Jennifer Saul is head of the Philosophy Department at the University of Sheffield, UK. Saul's primary research is in analytic philosophy of language and feminist philosophy. In her most recent book, Lying, Misleading and What is Said: An Exploration in Philosophy of Language and in Ethics (Oxford University Press 2012), she argues that the distinction between lying and misleading is theoretically significant and illuminates a variety of issues in philosophy of language concerning semantic content, implicature, and assertion. Moreover, because it is also an ethically meaningful distinction, it demonstrates some ways in which communication and speech are apt for ethical analysis.
In philosophy of language, Saul is also known for her work on substitution of co-referential terms in simple sentences. In 2007, Saul published Simple Sentences, Substitution and Intuitions (Oxford University Press) in which she develops her views on these issues with attention to their methodological implications.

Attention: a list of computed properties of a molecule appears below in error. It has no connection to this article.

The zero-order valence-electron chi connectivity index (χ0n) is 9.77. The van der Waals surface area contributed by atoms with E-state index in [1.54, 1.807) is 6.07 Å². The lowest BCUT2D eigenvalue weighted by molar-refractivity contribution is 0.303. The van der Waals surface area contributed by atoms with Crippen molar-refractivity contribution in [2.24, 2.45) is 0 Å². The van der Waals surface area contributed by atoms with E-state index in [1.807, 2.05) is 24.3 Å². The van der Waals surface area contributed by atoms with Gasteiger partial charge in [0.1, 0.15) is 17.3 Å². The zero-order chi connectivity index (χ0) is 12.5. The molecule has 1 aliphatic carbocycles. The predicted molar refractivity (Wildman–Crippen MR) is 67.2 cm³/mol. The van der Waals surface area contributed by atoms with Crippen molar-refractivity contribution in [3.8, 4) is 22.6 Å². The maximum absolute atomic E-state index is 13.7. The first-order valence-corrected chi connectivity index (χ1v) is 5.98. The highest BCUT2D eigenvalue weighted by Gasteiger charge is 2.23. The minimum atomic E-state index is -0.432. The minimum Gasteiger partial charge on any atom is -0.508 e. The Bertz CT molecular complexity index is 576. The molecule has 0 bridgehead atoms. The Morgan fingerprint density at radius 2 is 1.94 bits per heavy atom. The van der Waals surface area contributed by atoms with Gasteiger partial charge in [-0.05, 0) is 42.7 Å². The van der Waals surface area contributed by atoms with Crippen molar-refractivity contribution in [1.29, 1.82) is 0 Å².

In feminist philosophy, Saul is known for her book Feminism: Issues & Arguments, Oxford University Press (2003), an introductory text that explores a variety of feminist views and explores their application to controversies over such topics as pornography, abortion, and veiling.
From 2011-2013, Saul was Director of the Leverhulme-funded Implicit Bias and Philosophy International Research Project. The project brought together nearly 100 researchers in philosophy and psychology to explore the implications of research on implicit bias and related topics for epistemology, philosophy of mind, and moral/political philosophy. Jennifer Saul is Director of the Society for Women in Philosophy UK and Co-Chair of the British Philosophical Association's Women in Philosophy Committee. She is on the Editorial Board for Symposia in Gender, Race, and Philosophy, and on the Analysis Committee. In 2011 she received Distinguished Woman Philosopher Award in Washington, DC by the Society for Women in Philosophy.